The First Day of Chinese New Year probably means more to Mr Koh Sun Liang than to any of us -- because it is the one rest day of his entire year.
Call on him the remaining 364 days, and he is hard at work at the Chinese pastry shop began by his father more than sixty years ago. The workday for the 66-year-old begins at six every morning when he starts preparing dough and the sweet fillings. By 8 am, Mr Koh is ready for his first customer; his has been a lifetime devoted to his craft.
At 12 he learned the methods of making traditional pastries and snacks from scratch. It was, and is, tedious work. The chief ingredients for the sweet fillings are green beans from Thailand and red beans from China. The beans are soaked and then cooked and blended in a process that takes at least two days.
The shop with its multi-layers of trays holding the fruit of the old cake-maker’s labor, harks back to the 1950s and 60s; to a time when western cakes were not easily available, or were expensive, and when Chinese cakes and snacks such as these were common as afternoon tea or made gifts for friends.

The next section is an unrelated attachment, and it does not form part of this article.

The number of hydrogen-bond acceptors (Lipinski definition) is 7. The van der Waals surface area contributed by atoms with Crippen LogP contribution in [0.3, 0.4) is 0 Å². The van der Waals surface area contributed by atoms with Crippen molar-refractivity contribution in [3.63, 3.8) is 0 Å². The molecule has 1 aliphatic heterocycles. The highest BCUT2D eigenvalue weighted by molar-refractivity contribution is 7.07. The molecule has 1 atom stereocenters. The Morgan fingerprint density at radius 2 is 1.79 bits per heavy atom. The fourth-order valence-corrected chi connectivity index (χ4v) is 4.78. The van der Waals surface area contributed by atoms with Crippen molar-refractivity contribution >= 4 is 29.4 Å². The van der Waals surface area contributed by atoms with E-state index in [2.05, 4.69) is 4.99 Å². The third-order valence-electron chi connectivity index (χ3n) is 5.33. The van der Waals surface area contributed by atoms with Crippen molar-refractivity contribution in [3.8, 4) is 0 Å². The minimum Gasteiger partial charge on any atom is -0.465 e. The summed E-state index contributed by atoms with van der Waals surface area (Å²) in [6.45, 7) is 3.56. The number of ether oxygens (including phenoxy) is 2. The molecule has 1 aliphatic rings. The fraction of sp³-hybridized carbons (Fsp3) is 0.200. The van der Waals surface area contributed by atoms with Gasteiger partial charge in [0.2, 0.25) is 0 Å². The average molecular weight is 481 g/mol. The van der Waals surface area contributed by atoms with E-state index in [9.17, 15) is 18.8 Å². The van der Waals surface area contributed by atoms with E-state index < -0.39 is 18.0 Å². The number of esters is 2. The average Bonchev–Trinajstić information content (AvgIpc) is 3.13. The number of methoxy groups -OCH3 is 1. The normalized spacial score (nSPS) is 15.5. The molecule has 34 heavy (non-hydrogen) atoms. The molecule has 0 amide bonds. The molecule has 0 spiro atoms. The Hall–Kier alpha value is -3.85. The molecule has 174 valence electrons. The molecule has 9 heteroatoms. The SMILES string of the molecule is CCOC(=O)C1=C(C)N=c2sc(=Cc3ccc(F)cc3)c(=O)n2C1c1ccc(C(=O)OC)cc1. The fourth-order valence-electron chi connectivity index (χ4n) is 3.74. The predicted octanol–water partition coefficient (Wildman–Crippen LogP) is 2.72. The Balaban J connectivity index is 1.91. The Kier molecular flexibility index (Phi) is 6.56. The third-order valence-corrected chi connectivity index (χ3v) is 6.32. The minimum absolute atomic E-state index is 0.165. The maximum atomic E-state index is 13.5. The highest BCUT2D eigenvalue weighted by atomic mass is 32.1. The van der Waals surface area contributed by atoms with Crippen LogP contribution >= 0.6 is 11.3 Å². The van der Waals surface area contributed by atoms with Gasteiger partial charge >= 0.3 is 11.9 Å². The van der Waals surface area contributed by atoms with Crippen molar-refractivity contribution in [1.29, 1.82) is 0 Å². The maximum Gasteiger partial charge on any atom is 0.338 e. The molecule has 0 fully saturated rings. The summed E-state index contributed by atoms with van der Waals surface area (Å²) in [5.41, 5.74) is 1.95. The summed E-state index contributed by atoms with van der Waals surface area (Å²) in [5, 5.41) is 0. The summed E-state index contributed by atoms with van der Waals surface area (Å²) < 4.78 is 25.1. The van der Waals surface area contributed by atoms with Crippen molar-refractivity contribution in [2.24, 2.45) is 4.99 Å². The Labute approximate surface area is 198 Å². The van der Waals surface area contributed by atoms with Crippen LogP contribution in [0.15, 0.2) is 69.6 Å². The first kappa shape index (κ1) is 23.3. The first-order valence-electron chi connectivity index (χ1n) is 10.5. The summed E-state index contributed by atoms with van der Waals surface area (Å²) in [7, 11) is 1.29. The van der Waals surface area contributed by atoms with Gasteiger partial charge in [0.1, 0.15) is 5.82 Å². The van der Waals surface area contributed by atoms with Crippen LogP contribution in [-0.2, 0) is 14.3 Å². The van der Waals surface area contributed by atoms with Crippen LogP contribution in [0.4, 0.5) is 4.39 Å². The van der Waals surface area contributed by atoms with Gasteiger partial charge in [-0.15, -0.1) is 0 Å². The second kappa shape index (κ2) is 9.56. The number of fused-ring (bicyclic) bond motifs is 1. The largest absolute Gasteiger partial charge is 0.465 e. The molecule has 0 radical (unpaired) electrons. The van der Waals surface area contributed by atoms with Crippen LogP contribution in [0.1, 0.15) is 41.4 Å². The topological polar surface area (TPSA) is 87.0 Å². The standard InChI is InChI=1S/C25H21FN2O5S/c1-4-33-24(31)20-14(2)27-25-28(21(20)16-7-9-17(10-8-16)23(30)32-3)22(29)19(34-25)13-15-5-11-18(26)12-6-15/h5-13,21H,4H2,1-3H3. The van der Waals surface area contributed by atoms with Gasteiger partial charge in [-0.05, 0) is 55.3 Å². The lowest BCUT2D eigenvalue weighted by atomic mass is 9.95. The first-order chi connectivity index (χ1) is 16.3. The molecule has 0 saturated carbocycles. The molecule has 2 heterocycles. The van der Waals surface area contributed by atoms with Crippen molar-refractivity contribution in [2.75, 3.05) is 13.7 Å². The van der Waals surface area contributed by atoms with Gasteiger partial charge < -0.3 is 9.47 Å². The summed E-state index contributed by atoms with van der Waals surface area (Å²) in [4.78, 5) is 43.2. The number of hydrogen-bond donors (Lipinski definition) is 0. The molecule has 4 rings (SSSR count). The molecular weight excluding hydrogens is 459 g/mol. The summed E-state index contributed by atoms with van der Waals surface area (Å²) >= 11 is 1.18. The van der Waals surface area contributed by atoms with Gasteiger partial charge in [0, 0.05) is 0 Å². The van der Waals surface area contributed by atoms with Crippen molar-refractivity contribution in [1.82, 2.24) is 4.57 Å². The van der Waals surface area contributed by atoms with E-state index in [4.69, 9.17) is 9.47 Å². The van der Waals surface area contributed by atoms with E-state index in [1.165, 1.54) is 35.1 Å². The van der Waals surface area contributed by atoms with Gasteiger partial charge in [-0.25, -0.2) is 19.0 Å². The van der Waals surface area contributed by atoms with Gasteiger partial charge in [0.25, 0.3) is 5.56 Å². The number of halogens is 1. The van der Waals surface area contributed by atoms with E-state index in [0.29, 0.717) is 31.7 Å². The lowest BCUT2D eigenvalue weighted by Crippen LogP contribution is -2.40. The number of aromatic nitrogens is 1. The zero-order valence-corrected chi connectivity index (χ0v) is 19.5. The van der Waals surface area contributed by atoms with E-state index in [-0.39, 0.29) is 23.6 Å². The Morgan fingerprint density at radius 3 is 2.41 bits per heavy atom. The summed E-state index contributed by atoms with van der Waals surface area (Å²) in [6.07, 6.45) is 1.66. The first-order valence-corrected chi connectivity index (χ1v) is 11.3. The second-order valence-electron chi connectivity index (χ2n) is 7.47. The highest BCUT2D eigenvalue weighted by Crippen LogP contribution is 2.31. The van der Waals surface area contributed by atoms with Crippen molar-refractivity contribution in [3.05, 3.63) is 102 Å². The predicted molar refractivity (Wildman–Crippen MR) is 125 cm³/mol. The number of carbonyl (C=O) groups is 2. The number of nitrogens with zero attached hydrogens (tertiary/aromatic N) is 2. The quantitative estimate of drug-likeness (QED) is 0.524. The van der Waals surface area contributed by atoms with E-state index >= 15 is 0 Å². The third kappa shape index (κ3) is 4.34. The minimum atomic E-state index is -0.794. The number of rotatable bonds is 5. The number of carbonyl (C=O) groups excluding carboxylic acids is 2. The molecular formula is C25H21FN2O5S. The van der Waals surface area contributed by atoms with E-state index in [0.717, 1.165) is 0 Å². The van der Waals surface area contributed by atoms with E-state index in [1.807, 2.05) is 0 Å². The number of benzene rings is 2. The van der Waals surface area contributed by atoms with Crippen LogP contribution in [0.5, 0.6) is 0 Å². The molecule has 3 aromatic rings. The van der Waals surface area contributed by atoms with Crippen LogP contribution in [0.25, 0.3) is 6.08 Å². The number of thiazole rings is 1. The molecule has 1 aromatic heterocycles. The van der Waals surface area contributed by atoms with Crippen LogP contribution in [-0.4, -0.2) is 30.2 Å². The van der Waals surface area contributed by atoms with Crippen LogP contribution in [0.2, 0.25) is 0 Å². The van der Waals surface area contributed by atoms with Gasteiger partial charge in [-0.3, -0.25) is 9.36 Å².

Many of the pastries are handmade; moulds were used or the cakes were simply shaped with fingers. Mr Koh owns more than 100 of these wooden cake moulds, some intricately carved. He tells us they were made in China and were at least 60 years old. Business has not been good for a while, he says.
Future prospects seem no brighter; Mr Koh’s search for someone to replace him has been fruitless so far. The long hours, hard tedious work and slow business, have all seen to that. Bent over the moulds, fingers white with flour, he runs the shop, today, all by himself.
The Sze Thye Cake Shop has been located at Lian Seah Street since 1950; it moved to its present address in 2005.
Blk 2 Beach Road
Tel: 6337 7010